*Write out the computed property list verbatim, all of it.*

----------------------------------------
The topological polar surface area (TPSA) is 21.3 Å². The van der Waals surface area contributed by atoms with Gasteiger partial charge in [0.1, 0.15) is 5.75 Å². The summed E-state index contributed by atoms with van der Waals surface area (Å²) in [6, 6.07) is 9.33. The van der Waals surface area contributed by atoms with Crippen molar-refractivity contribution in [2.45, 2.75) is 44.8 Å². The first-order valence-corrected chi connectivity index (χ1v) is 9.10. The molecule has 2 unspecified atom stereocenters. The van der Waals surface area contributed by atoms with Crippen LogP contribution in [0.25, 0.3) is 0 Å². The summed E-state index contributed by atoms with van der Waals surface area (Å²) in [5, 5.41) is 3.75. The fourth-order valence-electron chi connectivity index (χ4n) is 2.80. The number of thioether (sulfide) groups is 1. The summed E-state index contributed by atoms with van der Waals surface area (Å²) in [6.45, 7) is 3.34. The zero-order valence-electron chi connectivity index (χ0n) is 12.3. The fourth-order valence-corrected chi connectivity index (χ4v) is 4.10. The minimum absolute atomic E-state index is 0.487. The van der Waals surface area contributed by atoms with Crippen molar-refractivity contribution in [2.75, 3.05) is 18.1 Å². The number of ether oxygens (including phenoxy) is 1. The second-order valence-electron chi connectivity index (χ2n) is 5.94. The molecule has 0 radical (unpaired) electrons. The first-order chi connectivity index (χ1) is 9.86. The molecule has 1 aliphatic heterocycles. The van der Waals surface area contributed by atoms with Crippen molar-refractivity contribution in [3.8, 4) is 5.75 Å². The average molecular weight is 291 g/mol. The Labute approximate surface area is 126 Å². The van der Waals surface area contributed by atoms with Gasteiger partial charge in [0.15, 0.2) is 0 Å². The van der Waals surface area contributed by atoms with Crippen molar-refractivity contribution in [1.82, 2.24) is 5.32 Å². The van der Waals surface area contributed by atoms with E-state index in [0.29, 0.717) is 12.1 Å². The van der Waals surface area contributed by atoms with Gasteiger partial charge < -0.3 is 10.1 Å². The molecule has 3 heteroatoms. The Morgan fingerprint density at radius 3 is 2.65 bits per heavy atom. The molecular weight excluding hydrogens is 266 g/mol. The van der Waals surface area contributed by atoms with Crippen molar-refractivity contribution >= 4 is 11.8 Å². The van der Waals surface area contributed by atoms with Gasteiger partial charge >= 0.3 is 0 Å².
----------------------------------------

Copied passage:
The topological polar surface area (TPSA) is 21.3 Å². The van der Waals surface area contributed by atoms with Gasteiger partial charge in [0.1, 0.15) is 5.75 Å². The summed E-state index contributed by atoms with van der Waals surface area (Å²) in [6, 6.07) is 9.33. The van der Waals surface area contributed by atoms with Crippen molar-refractivity contribution in [2.45, 2.75) is 44.8 Å². The first-order valence-corrected chi connectivity index (χ1v) is 9.10. The molecule has 2 unspecified atom stereocenters. The van der Waals surface area contributed by atoms with Crippen LogP contribution in [0.25, 0.3) is 0 Å². The summed E-state index contributed by atoms with van der Waals surface area (Å²) in [5, 5.41) is 3.75. The fourth-order valence-electron chi connectivity index (χ4n) is 2.80. The number of thioether (sulfide) groups is 1. The summed E-state index contributed by atoms with van der Waals surface area (Å²) in [6.45, 7) is 3.34. The zero-order valence-electron chi connectivity index (χ0n) is 12.3. The fourth-order valence-corrected chi connectivity index (χ4v) is 4.10. The minimum absolute atomic E-state index is 0.487. The van der Waals surface area contributed by atoms with Crippen molar-refractivity contribution in [2.75, 3.05) is 18.1 Å². The number of ether oxygens (including phenoxy) is 1. The second-order valence-electron chi connectivity index (χ2n) is 5.94. The molecule has 0 radical (unpaired) electrons. The first-order chi connectivity index (χ1) is 9.86. The molecule has 1 aliphatic heterocycles. The van der Waals surface area contributed by atoms with Crippen molar-refractivity contribution in [3.8, 4) is 5.75 Å². The average molecular weight is 291 g/mol. The Labute approximate surface area is 126 Å². The van der Waals surface area contributed by atoms with Gasteiger partial charge in [0.15, 0.2) is 0 Å². The van der Waals surface area contributed by atoms with Crippen molar-refractivity contribution in [1.82, 2.24) is 5.32 Å². The van der Waals surface area contributed by atoms with E-state index in [0.29, 0.717) is 12.1 Å². The van der Waals surface area contributed by atoms with Gasteiger partial charge < -0.3 is 10.1 Å². The molecule has 3 heteroatoms. The Morgan fingerprint density at radius 3 is 2.65 bits per heavy atom. The molecular weight excluding hydrogens is 266 g/mol. The van der Waals surface area contributed by atoms with Crippen molar-refractivity contribution >= 4 is 11.8 Å². The van der Waals surface area contributed by atoms with Gasteiger partial charge >= 0.3 is 0 Å².